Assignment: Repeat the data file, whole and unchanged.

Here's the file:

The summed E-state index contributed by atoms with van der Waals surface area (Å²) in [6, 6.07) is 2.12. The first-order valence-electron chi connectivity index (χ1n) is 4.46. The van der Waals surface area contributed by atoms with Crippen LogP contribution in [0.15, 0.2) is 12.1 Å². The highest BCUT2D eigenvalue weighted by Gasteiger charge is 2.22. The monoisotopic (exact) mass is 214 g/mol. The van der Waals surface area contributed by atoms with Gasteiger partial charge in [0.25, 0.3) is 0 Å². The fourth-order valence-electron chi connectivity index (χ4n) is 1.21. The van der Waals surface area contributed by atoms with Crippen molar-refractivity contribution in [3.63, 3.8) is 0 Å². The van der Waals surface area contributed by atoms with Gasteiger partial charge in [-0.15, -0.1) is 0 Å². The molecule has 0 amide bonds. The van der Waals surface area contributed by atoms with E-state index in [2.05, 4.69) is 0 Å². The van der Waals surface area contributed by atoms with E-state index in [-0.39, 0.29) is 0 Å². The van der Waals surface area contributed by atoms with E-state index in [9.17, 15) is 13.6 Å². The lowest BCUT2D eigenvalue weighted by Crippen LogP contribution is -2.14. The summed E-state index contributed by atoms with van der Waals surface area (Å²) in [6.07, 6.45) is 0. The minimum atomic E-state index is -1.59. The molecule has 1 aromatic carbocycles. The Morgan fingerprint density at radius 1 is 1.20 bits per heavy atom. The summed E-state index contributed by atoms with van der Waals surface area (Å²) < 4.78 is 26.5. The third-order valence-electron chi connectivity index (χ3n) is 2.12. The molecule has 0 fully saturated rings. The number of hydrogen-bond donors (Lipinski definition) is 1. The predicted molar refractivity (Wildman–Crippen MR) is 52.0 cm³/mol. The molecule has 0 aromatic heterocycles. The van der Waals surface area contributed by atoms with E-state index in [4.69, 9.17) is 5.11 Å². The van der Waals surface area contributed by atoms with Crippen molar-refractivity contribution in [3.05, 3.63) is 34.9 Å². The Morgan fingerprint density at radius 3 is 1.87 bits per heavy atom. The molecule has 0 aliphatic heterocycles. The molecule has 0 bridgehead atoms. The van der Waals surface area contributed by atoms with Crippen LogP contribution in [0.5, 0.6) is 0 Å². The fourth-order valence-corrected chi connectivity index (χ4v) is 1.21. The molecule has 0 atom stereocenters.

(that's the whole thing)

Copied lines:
The summed E-state index contributed by atoms with van der Waals surface area (Å²) in [6, 6.07) is 2.12. The first-order valence-electron chi connectivity index (χ1n) is 4.46. The van der Waals surface area contributed by atoms with Crippen LogP contribution in [0.15, 0.2) is 12.1 Å². The highest BCUT2D eigenvalue weighted by Gasteiger charge is 2.22. The monoisotopic (exact) mass is 214 g/mol. The van der Waals surface area contributed by atoms with Gasteiger partial charge in [0.25, 0.3) is 0 Å². The fourth-order valence-electron chi connectivity index (χ4n) is 1.21. The van der Waals surface area contributed by atoms with Crippen molar-refractivity contribution in [3.63, 3.8) is 0 Å². The van der Waals surface area contributed by atoms with Gasteiger partial charge in [-0.15, -0.1) is 0 Å². The molecule has 0 amide bonds. The van der Waals surface area contributed by atoms with E-state index in [2.05, 4.69) is 0 Å². The van der Waals surface area contributed by atoms with E-state index in [-0.39, 0.29) is 0 Å². The van der Waals surface area contributed by atoms with E-state index in [9.17, 15) is 13.6 Å². The lowest BCUT2D eigenvalue weighted by Crippen LogP contribution is -2.14. The summed E-state index contributed by atoms with van der Waals surface area (Å²) in [6.07, 6.45) is 0. The minimum atomic E-state index is -1.59. The molecule has 1 aromatic carbocycles. The Morgan fingerprint density at radius 1 is 1.20 bits per heavy atom. The summed E-state index contributed by atoms with van der Waals surface area (Å²) < 4.78 is 26.5. The third-order valence-electron chi connectivity index (χ3n) is 2.12. The molecule has 0 fully saturated rings. The number of hydrogen-bond donors (Lipinski definition) is 1. The predicted molar refractivity (Wildman–Crippen MR) is 52.0 cm³/mol. The molecule has 0 aromatic heterocycles. The van der Waals surface area contributed by atoms with E-state index in [4.69, 9.17) is 5.11 Å². The van der Waals surface area contributed by atoms with Crippen molar-refractivity contribution in [3.05, 3.63) is 34.9 Å². The Morgan fingerprint density at radius 3 is 1.87 bits per heavy atom. The molecule has 0 aliphatic heterocycles. The molecule has 0 bridgehead atoms. The van der Waals surface area contributed by atoms with Crippen LogP contribution in [0.5, 0.6) is 0 Å². The fourth-order valence-corrected chi connectivity index (χ4v) is 1.21. The molecule has 0 atom stereocenters.